Again, a terrible habit I developed in college that ended up costing me hundreds of dollars; the daily coffee run. This wasn't just trips to sbux - this was buying bottled frappuccinos, energy drinks, and whatever else I was using to keep me awake when I shouldn't have been during my senior year. Not only was this really bad for my health, it was v expensive.
I brought this habit into the workforce with me. There are about five coffee shops within a block radius of my office, making it extremely easy to buy a macchiato every morning on my way into work when I easily could have made iced coffee at home instead. This added up to well over 100 dollars of additional spending every month.
Now, I limit my iced coffee habit to about once a week, as a treat. I'm not perfect - I still crave caffeine when I'm stressed out - but this has helped significantly reduce not just my discretionary spending, but the sugar and saturated fat I'm consuming throughout the day. Win-win.
Fast Fashion Shopping Sprees
When I first started working, I was in such a hurry to bulk up my work wardrobe that I went a little crazy buying pieces. Some of those were rather expensive dresses and blazers for interviews and meetings, and I thought I was being savvy by mixing in trendy fast-fashion pieces to fill in the gaps. Not so.
While I had a lot of trendy and stylish options for a few months, they didn't last or went out of style quickly. This left me in the same position I was in before, minus a couple hundred bucks.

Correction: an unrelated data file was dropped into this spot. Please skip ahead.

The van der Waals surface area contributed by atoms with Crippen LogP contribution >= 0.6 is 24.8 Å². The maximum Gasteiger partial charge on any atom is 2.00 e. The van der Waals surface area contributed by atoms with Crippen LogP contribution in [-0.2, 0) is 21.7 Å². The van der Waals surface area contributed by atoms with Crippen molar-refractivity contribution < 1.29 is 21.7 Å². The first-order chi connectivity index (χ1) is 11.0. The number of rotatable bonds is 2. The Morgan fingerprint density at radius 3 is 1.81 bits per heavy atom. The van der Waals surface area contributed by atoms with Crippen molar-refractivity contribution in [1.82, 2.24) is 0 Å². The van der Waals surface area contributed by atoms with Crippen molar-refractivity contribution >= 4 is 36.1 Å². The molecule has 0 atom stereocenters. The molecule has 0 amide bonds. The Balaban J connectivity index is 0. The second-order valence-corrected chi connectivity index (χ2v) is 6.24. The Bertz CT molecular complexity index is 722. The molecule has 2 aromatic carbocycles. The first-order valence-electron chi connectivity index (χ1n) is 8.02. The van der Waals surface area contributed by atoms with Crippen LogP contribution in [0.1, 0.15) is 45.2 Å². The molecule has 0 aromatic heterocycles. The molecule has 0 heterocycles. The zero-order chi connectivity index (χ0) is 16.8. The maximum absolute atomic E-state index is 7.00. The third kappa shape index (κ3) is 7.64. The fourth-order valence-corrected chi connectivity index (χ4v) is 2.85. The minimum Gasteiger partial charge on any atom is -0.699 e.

Of course, I still shop at Target and H&M for trendier work clothes and accessories, but now I'd much rather opt for a few well-made (albeit more expensive) pieces I love and wear on heavy rotation than a buffet of cheap clothes that won't last as long. You might pay more money up front, of course, but you end up saving money in the long run.
Takeout AND Frozen/Boxed Meals
The husdude and I have always liked to cook, but as we got more entrenched in our careers we fell into a habit of ordering takeout on the night when we'd come home exhausted (which is a lot of the time, tbh). We also would buy boxed or frozen foods, like tortellini or evol meals, that we could brainlessly make when money was a little tighter but we knew we were in for a rough week.
Here's the thing - these foods are super convenient, but like indulgent coffees, they're not the best for your health, and they're often more expensive than buying ingredients for fresh meals. There's nothing wrong with buying these things once in a while, obvi - we still get takeout or eat out about once a week, because we like food - but you're better off in the long run finding cheap-ish and easy recipes you can make even after a long day of work.
Even if you can't find the energy to turn on the stove at the end of the day, consider making a huge batch of soup or pasta at the beginning of the week and portioning it out - or try a meal-prep plan that takes the thinking out of it for you.
What do you think?
What did you used to spend a ton of money on when you were younger? What do you save money on now? Do you agree with any of these? Let me know in the comments below!